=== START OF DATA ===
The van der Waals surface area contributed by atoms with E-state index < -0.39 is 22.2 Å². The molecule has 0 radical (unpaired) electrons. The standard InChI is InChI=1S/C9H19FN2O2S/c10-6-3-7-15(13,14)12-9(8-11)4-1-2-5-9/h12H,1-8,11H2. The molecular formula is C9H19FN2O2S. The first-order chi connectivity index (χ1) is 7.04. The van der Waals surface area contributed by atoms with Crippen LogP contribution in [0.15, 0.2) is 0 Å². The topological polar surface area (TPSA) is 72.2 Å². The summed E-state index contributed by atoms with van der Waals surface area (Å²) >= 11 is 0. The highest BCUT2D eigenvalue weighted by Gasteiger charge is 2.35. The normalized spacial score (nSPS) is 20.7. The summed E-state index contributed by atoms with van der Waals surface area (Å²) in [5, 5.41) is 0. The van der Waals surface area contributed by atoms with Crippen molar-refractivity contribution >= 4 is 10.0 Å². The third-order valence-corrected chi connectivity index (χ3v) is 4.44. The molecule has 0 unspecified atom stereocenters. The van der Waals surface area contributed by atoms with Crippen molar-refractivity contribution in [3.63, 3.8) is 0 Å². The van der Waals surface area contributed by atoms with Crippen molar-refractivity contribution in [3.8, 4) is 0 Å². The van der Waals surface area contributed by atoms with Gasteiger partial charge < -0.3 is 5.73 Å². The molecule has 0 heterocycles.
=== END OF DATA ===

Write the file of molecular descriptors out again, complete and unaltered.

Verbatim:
The van der Waals surface area contributed by atoms with E-state index < -0.39 is 22.2 Å². The molecule has 0 radical (unpaired) electrons. The standard InChI is InChI=1S/C9H19FN2O2S/c10-6-3-7-15(13,14)12-9(8-11)4-1-2-5-9/h12H,1-8,11H2. The molecular formula is C9H19FN2O2S. The first-order chi connectivity index (χ1) is 7.04. The van der Waals surface area contributed by atoms with Crippen LogP contribution in [0.15, 0.2) is 0 Å². The topological polar surface area (TPSA) is 72.2 Å². The summed E-state index contributed by atoms with van der Waals surface area (Å²) >= 11 is 0. The highest BCUT2D eigenvalue weighted by Gasteiger charge is 2.35. The normalized spacial score (nSPS) is 20.7. The summed E-state index contributed by atoms with van der Waals surface area (Å²) in [5, 5.41) is 0. The van der Waals surface area contributed by atoms with Crippen molar-refractivity contribution >= 4 is 10.0 Å². The third-order valence-corrected chi connectivity index (χ3v) is 4.44. The molecule has 0 unspecified atom stereocenters. The van der Waals surface area contributed by atoms with Crippen molar-refractivity contribution in [3.63, 3.8) is 0 Å². The van der Waals surface area contributed by atoms with Crippen molar-refractivity contribution in [3.8, 4) is 0 Å². The van der Waals surface area contributed by atoms with Gasteiger partial charge < -0.3 is 5.73 Å². The molecule has 0 heterocycles.